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Saturday, 13 February 2010

My version of the year 2009 in review - October

October 7, 2009
After 6 days of mountain trekking, I (left in photo, behind Allen, the mountain guide and harmonica player) reached the peak of Mt. Kilimanjaro, Uhuru Peak at 5,896m above sea level, with Gerald Hando of Clouds FM (right) on the 2nd annual Mwalimu Nyerere Charity Climb.
After about 19 hours of walking, I caught this image of Kilimanjaro after we passed through Barafu Camp on our way towards our night's rest at Mweka Camp. We still had about four hours of walking ahead of us. The ascent to Uhuru peak had begun at midnight and it was not until after 10 in the evening that we reached Mweka Camp. It is the longest trek in a day of the 8-day climb of Mt. Kilimanjaro through the Lemosho route.

October 14, 2009
I drove again through the Serengeti, this time in a small car and a pair of Giraffes stood and posed for my camera.
The Zebra were busy grazing.

October 17, 2009
I was back in the Moshi area at Rundugai where my host took me to visit a natural spring source. It is believed that the water originates several hundred miles away from Lake Victoria.

October 19, 2009
I drove again through the national parks and as I was descending from the Ngorongoro crater escarpment on my way towards the Serengeti I saw this lone vulture perched on a piece of rock and seemingly in ill health.

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Friday, 12 February 2010

My version of the year 2009 in review - September

September 2, 2009
Each time I travel to Dar es Salaam I get the impression I am in a foreign country. Last time it was a Lamborghini, this time I saw this stretch limousine parked near St. Peter's Cathedral.

September 7, 2009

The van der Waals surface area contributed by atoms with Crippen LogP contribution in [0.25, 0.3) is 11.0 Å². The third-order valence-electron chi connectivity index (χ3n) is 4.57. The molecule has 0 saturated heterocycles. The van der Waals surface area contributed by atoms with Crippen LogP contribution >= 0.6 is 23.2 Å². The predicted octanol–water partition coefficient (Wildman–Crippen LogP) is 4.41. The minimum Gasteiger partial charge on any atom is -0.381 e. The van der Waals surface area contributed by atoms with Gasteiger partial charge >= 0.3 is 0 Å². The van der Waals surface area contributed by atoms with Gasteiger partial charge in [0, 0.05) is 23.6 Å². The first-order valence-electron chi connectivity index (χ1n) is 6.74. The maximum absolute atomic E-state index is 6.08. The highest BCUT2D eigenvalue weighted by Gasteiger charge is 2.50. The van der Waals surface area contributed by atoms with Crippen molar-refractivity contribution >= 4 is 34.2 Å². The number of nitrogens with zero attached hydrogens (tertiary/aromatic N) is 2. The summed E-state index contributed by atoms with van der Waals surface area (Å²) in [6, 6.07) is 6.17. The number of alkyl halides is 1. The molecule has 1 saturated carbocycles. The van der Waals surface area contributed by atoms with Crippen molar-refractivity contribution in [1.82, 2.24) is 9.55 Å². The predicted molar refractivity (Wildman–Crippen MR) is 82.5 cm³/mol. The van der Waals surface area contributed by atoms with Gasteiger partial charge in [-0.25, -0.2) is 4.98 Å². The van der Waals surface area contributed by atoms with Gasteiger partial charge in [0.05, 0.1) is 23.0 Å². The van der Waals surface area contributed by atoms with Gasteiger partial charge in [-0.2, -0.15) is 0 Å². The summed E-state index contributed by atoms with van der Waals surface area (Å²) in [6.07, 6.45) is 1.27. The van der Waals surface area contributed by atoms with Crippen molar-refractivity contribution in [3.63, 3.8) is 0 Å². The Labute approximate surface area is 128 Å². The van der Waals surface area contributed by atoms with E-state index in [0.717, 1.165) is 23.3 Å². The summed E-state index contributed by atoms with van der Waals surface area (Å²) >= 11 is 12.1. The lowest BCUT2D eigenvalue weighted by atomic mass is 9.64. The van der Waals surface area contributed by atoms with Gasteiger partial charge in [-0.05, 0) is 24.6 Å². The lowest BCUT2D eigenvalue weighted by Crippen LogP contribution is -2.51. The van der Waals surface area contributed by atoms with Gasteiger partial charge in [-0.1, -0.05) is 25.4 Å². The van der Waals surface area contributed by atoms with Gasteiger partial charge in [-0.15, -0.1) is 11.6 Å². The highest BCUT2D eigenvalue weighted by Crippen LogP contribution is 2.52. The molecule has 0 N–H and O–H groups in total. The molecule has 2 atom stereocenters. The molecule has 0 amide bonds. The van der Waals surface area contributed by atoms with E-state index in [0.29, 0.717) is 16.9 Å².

From snakes in my room to bugs in my shoes, the bugs keep following me everywhere. I woke up in my room in Dar es Salaam to find a centipede in my boot, an incident that I found unusual for Dar es Salaam. I had a similar experience at Butiama which I felt appropriate because there is less concrete and more natural habitat at Butiama. The number of legs of the various species of centipedes can range from 20 to 300; its sting is painful and can produce an anaphylactic shock, an experience I have suffered from a bee sting and one which you would not want to experience.

September 19, 2009

On my drive back to Butiama with the big truck, I stopped at Chalinze to fix a puncture on the Tanzania-Zambia Highway, 90 kilometres from Dar es Salaam. After I used the urinal, I caught this "peeping cat" quietly observing me.

September 21, 2009

On my drive through the Serengeti National Park I crossed the Hippo pool with several Hippos in view.

September 22, 2009

After driving past Fort Ikoma, a giraffe crossed my path. This area has a large concentration of giraffes.

Wednesday, 10 February 2010

My version of the year 2009 in review - August

August 17, 2009

At the famous Lango Moja area of Mwanza City, I bought a used pair of hiking boots for my next Mt. Kilimanjaro climb. The place has a wide selection of used shoes, some in near-perfect condition. But not this pair, which showed strains of reaching the summit of Kilimanjaro by the time I descended in October.

August 21, 2009

At a cyber cafe' in Musoma, the regional capital of Mara region, I caught up with George Marato, the famous ITV reporter who frequently runs into controversies. In addition to his work as a TV reporter, he also regularly writes for several newspapers.

August 22, 2009